My dearest readers, it has been a woefully long time...2013 has been a bear of a year, but I have been cooking consistently and taking pictures--just a matter of putting it all out here in a more regular manner, which I promise to do (no, really). In the mean time, I have been writing a lot, including a weekly music column called Crossfade Roulette, editing my Mom's amazing book, and yoga-and-Pilates-teaching it up.
So, back to talking about food. You have long heard me proclaim my general disdain for recipes and measuring. And while disdain might be a bit of hyperbole, I am a firm believer in cooking the way all great chefs do--with a utilitarian mind and a creative palate. In other words, look at what you have lying around and I promise you you will come up with something incredibly great precisely because it is so fortuitous. Do not forget technique, however. Hone your knife skillz (because we know "girls only like guys who have skills) and figure out what goes first in the pan. Once you have developed a general *sense* of things, you will be able to start playing on the Bobby Fisher level of cook-boxing.
This is why I have decided from now on not to bother giving you measurements for things...because you gots to get schooled, son (and daughter). Also from now on, you will know that everything I post on here is solely-Toni-T-created, yet inspired by a smorgasbord of influences.The soup below was inspired by almost-eating a rutabaga puree at Thanksgiving. I say almost because I have almost joined the ranks of those annoying vegans (ha ha!) and did not eat the puree since it had butter in there. In fact, I literally ate cranberry sauce that I had made for Thanksgiving. Ah, the joys of veganism ;)
Start by playing this lovely song:
Yellow Split Pea and Rutabaga Soup
Soak about 1-2 cups of yellow split peas overnight, changing the water at least twice. Your co-habitors will thank you.
Take one rutabaga and peel it. Place both the split peas and the rutabaga in a pressure cooker. Before you blame me for already forcing you to buy things, let me reassure you can do the same thing in a pot. It is just that the pressure cooker is the proverbial easy button of pots. It gets you there faster.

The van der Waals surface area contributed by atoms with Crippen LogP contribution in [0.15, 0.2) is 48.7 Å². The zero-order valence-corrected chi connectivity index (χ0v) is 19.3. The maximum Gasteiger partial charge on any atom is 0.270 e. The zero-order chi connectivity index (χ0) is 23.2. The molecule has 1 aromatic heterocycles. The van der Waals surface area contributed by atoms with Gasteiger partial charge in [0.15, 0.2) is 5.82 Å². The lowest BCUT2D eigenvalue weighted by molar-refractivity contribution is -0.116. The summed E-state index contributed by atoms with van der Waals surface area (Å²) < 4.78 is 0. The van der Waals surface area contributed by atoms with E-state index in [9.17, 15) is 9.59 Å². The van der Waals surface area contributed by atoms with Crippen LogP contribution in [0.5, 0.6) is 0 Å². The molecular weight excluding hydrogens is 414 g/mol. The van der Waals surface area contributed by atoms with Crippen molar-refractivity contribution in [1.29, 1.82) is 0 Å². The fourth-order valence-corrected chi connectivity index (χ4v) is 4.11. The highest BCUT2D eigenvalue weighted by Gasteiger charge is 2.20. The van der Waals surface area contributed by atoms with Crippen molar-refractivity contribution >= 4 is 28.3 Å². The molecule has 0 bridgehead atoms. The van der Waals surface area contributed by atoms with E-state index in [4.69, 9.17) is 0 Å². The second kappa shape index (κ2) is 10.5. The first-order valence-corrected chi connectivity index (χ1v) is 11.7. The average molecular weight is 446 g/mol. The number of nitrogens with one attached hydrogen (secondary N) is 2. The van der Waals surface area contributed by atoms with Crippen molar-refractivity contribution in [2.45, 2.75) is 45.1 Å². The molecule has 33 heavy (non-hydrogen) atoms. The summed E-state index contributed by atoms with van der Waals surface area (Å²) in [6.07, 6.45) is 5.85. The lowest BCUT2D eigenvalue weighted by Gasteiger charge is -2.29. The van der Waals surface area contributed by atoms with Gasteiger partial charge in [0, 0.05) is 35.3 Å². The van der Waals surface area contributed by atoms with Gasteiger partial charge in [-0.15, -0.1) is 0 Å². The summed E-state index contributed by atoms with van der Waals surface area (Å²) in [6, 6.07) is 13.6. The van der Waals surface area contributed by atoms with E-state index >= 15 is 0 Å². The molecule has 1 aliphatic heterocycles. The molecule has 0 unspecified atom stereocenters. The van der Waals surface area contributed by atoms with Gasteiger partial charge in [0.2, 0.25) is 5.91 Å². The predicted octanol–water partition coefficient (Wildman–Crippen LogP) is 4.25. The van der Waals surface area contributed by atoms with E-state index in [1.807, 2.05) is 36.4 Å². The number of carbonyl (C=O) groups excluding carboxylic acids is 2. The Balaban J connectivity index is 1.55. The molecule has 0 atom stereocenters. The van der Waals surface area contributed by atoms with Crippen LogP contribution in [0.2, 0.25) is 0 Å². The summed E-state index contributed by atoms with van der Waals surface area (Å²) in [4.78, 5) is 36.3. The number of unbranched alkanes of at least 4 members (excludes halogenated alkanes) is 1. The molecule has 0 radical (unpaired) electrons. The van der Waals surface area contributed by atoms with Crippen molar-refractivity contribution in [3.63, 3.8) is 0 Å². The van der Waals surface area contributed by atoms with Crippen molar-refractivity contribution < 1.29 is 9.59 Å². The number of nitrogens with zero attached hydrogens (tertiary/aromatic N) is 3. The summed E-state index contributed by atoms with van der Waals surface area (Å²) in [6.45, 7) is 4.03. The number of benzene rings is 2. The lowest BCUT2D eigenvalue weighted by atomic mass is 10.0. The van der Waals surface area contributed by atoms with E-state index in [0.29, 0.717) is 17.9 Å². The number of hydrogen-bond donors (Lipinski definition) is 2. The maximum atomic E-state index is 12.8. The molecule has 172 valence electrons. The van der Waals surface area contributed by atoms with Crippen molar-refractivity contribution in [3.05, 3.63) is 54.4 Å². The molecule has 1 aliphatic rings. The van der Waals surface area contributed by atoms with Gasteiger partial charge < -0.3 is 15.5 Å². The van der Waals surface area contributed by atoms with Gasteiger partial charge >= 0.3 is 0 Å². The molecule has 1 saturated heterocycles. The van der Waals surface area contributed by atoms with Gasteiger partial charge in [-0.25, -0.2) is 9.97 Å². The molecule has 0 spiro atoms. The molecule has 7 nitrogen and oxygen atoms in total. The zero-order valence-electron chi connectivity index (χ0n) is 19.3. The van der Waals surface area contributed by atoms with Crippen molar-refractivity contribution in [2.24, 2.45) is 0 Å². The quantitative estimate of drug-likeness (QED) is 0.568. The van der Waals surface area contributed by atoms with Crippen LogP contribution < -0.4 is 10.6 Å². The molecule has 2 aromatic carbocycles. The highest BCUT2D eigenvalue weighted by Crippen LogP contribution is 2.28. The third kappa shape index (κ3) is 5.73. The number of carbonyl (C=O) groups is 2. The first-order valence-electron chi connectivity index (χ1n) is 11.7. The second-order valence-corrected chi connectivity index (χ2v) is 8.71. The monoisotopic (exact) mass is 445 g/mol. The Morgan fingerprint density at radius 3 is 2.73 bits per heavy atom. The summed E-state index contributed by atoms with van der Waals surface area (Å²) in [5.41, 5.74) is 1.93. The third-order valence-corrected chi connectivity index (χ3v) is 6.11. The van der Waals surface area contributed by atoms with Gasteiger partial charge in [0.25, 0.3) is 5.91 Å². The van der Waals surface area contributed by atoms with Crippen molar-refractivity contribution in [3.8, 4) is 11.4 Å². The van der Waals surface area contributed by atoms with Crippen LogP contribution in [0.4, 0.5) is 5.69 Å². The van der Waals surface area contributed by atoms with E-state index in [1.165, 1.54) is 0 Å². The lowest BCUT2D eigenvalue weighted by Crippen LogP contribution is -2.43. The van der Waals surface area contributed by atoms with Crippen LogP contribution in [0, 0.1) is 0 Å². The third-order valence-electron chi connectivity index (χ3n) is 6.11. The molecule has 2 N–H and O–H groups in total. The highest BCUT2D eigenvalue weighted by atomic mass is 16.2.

Cook until both lentils and rutabaga are very soft--maybe 10 mins in the pressure cooker. In a pan, heat some oil. Once the oil is hot, put about a spoonful of black cumin seeds. Cook them until they "open up." Add about 2-3 chopped shallots and some garlic; cook until both are soft. Add some Aleppo chili pepper flakes--yes, I am a snob when it comes to my heat. Add this entire business to the cooked peas+rutabaga, add some water, and cook this whole business until the flavors start to incorporate a bit better. Towards the end, add a bunch of fresh thyme--not dry. Trust me...dry is really kind of gross. If you have some dried chervil, chives, or tarragon, throw them in there too. Salt and pepper to taste.
This is really it. Also, while I am on the soapbox, I want to put two big myths to rest right now:
a. you need veggie broth to develop flavor in soup. Negative. This soup did not have any veggie broth and was perfectly flavorful. Veggie broth is for newbs. I mean I am sort of joking, but considering most people are not using homemade veggie broth, you might just be putting salt water in your soup. Not very flavorful.
b. you need some kind of thickener whether soy milk or almond milk to make creamy soup. Negative. The rutabaga here creates a luxurious creaminess of the most exquisite kind. Stop with that milk nonsense.
Easily one of the luckiest most recent experiments in Miss T's kitchen--try it out yourselves and let me know how you like it. I served this to my friend, the super-talented textile artist, Miss Katie Kinkade recently during one of our modern-day-version-of-a-quilting-bee sewing session and she was a fan.
Happy New Year, friends!